CBP awarded federal contractor Fisher Sand & Gravel a $289.5-million contract on Aug. 3 to build 17 miles of barrier through Laredo, which includes a bulkhead to replace the downtown riverbank.

According to Cortez, the bulkhead apparently is a seawall and has an elevated platform with metal fencing on top, although CBP has not released maps or renderings to the public.

Texas Push

CBP is propelling the wall-building effort under acting commissioner Mark Morgan, who previously headed the Immigration and Customs Enforcement (ICE) unit of DHS and is a former FBI official. The government  "is actually moving faster than ever” on barrier construction, claimed the official, who has not been confirmed by the US Senate and is under fire for recent deployment of CBP agents in Portland, Ore.

The award is a task order under CBP’s indefinite-delivery, indefinite-quantity umbrella wall construction contract, with four companies selected to bid: Texas Sterling Construction, Houston; WG Yates & Sons Construction, Philadelphia, Miss.; Caddell Construction, Montgomery, Ala.; and Fisher Sand & Gravel, Dickerson, N.D.

A CBP official told ENR that the amount of the overall ID-IQ contract cannot be released, but he said its funding is under the agency’s 2020 congressional allotment of $1.3 billion for 69 miles of wall in the Laredo sector, which includes Webb and Zapata counties.

The U.S. Army Corps of Engineers also awards task orders under two ID-IQ contracts for wall construction and ancillary projects along the entire border, each valued at $5 billion. According to CBP, construction of mostly replacement barrier along 235 miles of the border was done as of mid-July.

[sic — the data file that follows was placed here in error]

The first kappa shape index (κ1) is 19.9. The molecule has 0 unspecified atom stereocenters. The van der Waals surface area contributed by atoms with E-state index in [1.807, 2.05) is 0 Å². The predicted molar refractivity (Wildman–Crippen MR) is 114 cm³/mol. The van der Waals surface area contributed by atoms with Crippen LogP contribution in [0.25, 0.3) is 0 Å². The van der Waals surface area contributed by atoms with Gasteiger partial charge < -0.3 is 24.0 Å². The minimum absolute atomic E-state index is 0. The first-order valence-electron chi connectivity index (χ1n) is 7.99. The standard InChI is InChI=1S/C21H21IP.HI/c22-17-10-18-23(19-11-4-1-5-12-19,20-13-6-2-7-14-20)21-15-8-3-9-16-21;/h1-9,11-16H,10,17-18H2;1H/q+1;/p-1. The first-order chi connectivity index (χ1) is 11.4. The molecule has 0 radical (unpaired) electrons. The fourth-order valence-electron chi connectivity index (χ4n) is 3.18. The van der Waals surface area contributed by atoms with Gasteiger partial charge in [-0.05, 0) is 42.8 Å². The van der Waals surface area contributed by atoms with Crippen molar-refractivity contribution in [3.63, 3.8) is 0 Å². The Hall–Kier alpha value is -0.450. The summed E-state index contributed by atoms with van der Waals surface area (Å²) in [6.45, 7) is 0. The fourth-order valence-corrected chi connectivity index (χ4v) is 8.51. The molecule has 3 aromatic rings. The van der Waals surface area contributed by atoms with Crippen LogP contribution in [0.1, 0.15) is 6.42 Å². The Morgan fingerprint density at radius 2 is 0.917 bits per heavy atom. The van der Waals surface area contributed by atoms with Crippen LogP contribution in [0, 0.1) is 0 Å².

Fisher and Caddell Construction competed for the new 17-mile section, with Fisher submitting the most "competitive bid," the CBP official said. With the Laredo award, Fisher now is executing more than $2 billion in federal border building contracts, $1.8 billion awarded by the Corps.

CBP declined to provide ENR with a list of all wall construction contracts it has awarded to date.

But the agency also awarded in May a $275.5-million contract to Caddell for 14 miles of border wall in Laredo. That project includes “a 30-ft. wall of tall steel bollard, all-weather roads, lighting, enforcement cameras and other related technology to create a complete enforcement zone,” CBP said.

The firm will build the wall from the city center northward along the river, with work set to start in January, according to the agency.

Local officials expect construction to begin in September or October, with the administration's pre-election ramp up of wall construction activity.

The firms did not comment on the contract awards or construction plans.

About 157 miles of new primary and secondary border wall are in the pre-construction phase within the Laredo and Rio Grande Valley areas of Texas, claims CBP.

With most of the land in those two sectors owned privately, the government has issued construction contracts before it has title to parcels, which will complicate and delay construction, says Ricky Garza, an attorney for the Texas Civil Rights Projects, which is defending landowners against the federal eminent domain suits.